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Compact cars are like toasters: Almost everyone, at some point, has owned one. They do their job without drama. Only rarely do they burn you.
Automakers have traditionally played it safe in this segment, the automotive equivalent of selling appliances: The products are designed for a simple task, without much thought for style or fun. Compacts are often a buyer's introduction to a brand. The cars' size, price and practicality appeals to a wide swath of customers, whom automakers hope to hook for more expensive purchases throughout their lifetime.
No automaker has played it safer here than Toyota with its Corolla, which despite -- or perhaps because of -- its vanilla styling and squishy handling has been the appliance of choice for about a quarter-million people a year in the past decade.
Playing yin to the Corolla's yang has been the Mazda3, long marketed as the fun-to-drive econobox, with edgier styling and class-leading performance. This has worked less well for Mazda, which has remained more a niche player despite consistent praise from critics. Toyota sells two or three times as many Corollas as Mazda sells 3s.
Yet Toyota's chief goal in the latest Corolla redesign was to inject more aggressive styling and performance. Go figure. Mazda, meanwhile, has tried to edge its 3 more toward the mainstream, upping practicality and efficiency without abandoning its sporting character.
Both the Mazda and Toyota are all-new for 2014, and both reflect the growing competitiveness of cars in this segment. Consider yourself lucky if either lands on your shopping list or in your driveway -- the 3 and the Corolla are each rich in features unheard of in compact cars 10 years ago. "It's really been stunning to see how it's evolved," Mike Wall, an auto analyst at IHS, said of what a buyer can get in one of these cars today. "It wasn't that long ago we were talking about crank windows."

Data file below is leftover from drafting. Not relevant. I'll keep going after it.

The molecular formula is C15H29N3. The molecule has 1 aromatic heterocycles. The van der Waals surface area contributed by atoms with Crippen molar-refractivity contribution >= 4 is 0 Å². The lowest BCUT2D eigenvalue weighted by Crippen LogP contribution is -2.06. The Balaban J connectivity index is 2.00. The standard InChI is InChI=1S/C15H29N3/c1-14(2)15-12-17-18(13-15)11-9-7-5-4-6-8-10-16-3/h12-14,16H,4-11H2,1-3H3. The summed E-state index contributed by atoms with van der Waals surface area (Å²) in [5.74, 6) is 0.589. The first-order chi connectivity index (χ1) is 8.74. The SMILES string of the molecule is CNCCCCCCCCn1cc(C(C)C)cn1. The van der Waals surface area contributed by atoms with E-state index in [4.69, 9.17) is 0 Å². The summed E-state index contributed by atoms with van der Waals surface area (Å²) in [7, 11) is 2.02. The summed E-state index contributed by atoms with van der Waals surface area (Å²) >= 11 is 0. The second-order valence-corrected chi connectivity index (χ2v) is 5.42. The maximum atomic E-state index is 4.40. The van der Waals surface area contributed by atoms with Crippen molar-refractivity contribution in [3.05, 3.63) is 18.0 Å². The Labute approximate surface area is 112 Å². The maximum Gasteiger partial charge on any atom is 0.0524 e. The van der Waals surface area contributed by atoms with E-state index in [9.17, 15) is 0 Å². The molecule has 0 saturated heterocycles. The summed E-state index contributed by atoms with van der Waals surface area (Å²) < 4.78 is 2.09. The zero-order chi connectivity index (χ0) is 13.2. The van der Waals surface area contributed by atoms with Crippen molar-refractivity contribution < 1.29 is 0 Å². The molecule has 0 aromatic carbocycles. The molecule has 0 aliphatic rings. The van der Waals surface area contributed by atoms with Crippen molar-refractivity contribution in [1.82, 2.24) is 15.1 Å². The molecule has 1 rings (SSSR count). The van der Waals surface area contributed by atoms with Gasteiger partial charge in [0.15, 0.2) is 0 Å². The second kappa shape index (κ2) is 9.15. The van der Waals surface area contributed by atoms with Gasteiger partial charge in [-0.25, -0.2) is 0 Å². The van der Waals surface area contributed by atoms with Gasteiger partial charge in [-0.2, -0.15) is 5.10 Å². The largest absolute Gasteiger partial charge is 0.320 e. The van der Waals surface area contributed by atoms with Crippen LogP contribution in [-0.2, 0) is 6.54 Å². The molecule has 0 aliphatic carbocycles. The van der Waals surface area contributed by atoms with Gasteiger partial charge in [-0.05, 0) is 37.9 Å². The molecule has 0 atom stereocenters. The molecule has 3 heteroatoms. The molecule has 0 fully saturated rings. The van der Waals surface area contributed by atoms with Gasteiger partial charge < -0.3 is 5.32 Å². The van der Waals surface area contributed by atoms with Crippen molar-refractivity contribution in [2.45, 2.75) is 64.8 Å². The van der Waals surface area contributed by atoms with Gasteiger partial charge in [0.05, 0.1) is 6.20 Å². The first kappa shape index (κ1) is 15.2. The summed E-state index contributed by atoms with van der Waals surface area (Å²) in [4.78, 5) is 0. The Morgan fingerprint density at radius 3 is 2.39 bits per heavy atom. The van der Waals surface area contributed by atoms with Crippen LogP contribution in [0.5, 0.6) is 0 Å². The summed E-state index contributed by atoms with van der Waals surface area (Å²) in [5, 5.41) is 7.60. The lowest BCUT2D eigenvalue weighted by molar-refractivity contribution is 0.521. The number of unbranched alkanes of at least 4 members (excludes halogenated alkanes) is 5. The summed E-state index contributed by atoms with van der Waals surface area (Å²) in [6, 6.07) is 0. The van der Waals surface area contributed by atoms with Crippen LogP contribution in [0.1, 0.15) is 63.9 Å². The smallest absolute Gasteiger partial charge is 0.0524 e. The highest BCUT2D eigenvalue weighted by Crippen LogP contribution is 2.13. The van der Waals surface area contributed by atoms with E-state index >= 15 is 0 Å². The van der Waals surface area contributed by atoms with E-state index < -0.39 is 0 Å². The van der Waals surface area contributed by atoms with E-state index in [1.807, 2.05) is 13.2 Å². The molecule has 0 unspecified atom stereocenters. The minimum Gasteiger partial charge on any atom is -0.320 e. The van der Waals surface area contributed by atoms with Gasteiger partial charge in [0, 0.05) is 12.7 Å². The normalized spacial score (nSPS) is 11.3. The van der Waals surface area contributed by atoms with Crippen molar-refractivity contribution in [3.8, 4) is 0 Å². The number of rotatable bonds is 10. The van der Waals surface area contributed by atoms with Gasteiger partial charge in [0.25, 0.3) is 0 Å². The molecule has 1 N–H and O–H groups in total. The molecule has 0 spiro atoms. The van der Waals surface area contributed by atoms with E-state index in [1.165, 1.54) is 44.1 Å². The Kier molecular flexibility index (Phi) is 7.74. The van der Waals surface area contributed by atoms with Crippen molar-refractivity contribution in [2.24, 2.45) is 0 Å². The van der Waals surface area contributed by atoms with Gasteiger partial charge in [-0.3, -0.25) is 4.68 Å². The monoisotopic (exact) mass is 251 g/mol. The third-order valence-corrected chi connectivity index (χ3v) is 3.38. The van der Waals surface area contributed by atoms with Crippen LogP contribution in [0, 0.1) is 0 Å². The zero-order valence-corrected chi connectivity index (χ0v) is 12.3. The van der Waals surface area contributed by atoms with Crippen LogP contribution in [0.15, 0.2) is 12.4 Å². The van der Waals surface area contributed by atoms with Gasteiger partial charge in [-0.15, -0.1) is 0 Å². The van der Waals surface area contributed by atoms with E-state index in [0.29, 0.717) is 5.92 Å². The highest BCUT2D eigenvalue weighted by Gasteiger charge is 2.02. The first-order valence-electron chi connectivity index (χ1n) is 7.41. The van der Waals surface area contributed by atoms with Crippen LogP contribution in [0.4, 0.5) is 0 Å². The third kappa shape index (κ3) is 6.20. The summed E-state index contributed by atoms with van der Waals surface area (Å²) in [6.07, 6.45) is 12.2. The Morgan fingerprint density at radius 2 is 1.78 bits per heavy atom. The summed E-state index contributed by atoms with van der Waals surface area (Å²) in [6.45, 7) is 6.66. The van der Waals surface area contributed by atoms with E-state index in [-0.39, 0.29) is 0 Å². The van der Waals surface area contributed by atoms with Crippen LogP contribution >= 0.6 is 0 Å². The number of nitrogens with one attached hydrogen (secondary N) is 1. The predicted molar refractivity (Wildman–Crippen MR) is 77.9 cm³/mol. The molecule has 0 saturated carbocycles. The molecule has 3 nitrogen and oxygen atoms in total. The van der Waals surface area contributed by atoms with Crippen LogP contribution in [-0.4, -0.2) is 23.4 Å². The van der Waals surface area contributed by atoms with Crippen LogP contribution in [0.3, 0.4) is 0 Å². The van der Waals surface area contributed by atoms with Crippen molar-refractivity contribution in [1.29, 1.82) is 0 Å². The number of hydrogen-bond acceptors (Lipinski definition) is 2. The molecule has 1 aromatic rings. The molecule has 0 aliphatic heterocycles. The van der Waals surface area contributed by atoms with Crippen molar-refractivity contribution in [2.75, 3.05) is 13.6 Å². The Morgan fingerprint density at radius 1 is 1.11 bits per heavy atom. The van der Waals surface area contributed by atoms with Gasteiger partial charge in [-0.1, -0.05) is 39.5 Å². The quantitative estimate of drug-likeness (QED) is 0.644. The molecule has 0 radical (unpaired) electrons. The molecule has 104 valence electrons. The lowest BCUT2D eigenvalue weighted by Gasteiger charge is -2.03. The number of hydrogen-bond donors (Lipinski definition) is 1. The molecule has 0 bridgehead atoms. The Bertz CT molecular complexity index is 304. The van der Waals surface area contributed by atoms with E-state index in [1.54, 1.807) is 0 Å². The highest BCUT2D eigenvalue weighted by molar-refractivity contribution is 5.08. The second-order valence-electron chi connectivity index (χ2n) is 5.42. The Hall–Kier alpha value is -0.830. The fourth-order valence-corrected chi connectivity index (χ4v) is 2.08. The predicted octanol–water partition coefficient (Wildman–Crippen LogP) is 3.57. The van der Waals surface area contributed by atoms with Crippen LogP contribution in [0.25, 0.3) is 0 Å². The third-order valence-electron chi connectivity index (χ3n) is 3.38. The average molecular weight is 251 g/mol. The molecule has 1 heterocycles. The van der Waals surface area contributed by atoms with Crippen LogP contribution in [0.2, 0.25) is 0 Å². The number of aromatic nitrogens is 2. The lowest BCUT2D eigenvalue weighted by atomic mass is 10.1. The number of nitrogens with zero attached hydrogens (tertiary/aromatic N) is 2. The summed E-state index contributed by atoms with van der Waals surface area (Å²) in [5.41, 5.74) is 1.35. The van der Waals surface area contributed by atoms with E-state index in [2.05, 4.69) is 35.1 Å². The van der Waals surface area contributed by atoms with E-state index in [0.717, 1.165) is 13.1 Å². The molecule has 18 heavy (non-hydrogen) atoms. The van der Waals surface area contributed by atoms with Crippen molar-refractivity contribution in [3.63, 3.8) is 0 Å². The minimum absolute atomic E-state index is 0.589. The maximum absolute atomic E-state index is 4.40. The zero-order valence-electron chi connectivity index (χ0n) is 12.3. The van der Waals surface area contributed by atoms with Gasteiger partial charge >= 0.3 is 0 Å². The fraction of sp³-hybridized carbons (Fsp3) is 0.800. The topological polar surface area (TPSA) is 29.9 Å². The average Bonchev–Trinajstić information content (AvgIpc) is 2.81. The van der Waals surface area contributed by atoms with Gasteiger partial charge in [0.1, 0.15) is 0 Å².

Now, leather seats, blind-spot monitoring and touch-screen navigation systems are common as automakers go the extra kilometre to please a growing customer base. With all this change in the air, we grabbed a 2014 Mazda3 and a 2014 Toyota Corolla to see how each balanced its past successes with its future goals.
Messing with the Corolla formula represents a risk for Toyota, which has sold 40 million of the compacts globally since the model's introduction in 1966. About 4.5 million are still on the road today, according to Toyota.
The latest Corolla, now in its 11th generation, is rolling into dealerships now, with Toyota hoping to reclaim the sales crown it lost to the Honda Civic in 2012. Among the biggest changes is the transmission, the first continuously variable gearbox the automaker has offered in North America.
CVTs are essentially one-speed transmissions that don't technically shift, and they are increasingly popular across the industry as a fuel-saving measure. But Toyota's engineers built in artificial shift points to avoid the annoying tendency of CVTs to make the engine drone at higher revs, along with a Sport mode that elevates the revolutions-per-minute levels where those shift points occur.
That makes the transmission act like a crisp-shifting automatic without losing the fuel-saving benefits of a CVT, an impressive feat. During my week of testing the car, I averaged 9.4 litres per 100 kilometres in mostly city driving.
Our test car was the Corolla LE Eco. It uses the same 1.8-litre, four-cylinder engine as the base Corolla CE, but adds around $4,000 to the price and offers a boost in power -- from 132 horsepower to 140 -- as well as efficiency, hitting 4.6 litres per 100 kilometres in highway driving.
This engine gave our $21,770 tester perfectly adequate power for daily driving. When pushed hard, though, it lacked the Mazda's strength and refinement. The Sport setting did little to spice things up in the performance department.
Another key change to the new Corolla is its size. You wouldn't know by looking at it, but the wheelbase of this 2014 model is roughly 10 centimetres longer, and the car itself is 6.4 centimetres longer. That allows for a cavernous back seat, far outpacing its compact competitors -- including the Mazda -- in rear space.